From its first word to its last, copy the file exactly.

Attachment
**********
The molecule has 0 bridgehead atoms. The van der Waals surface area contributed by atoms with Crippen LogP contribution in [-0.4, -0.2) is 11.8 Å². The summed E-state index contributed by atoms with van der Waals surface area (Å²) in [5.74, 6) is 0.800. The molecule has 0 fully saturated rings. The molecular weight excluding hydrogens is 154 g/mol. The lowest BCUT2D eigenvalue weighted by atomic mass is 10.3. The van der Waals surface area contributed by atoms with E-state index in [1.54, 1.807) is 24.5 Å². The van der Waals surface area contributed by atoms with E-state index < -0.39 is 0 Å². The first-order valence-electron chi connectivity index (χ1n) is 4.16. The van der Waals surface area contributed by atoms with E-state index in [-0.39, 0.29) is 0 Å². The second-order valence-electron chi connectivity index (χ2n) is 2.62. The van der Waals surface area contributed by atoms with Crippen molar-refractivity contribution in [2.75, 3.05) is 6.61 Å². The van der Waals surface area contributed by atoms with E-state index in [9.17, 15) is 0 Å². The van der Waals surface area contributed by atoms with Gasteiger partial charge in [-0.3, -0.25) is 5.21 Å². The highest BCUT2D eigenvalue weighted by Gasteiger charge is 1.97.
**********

The molecule has 0 bridgehead atoms. The van der Waals surface area contributed by atoms with Crippen LogP contribution in [-0.4, -0.2) is 11.8 Å². The summed E-state index contributed by atoms with van der Waals surface area (Å²) in [5.74, 6) is 0.800. The molecule has 0 fully saturated rings. The molecular weight excluding hydrogens is 154 g/mol. The lowest BCUT2D eigenvalue weighted by atomic mass is 10.3. The van der Waals surface area contributed by atoms with E-state index in [1.54, 1.807) is 24.5 Å². The van der Waals surface area contributed by atoms with E-state index < -0.39 is 0 Å². The first-order valence-electron chi connectivity index (χ1n) is 4.16. The van der Waals surface area contributed by atoms with E-state index in [-0.39, 0.29) is 0 Å². The second-order valence-electron chi connectivity index (χ2n) is 2.62. The van der Waals surface area contributed by atoms with Crippen molar-refractivity contribution in [2.75, 3.05) is 6.61 Å². The van der Waals surface area contributed by atoms with E-state index in [9.17, 15) is 0 Å². The van der Waals surface area contributed by atoms with Gasteiger partial charge in [-0.3, -0.25) is 5.21 Å². The highest BCUT2D eigenvalue weighted by Gasteiger charge is 1.97.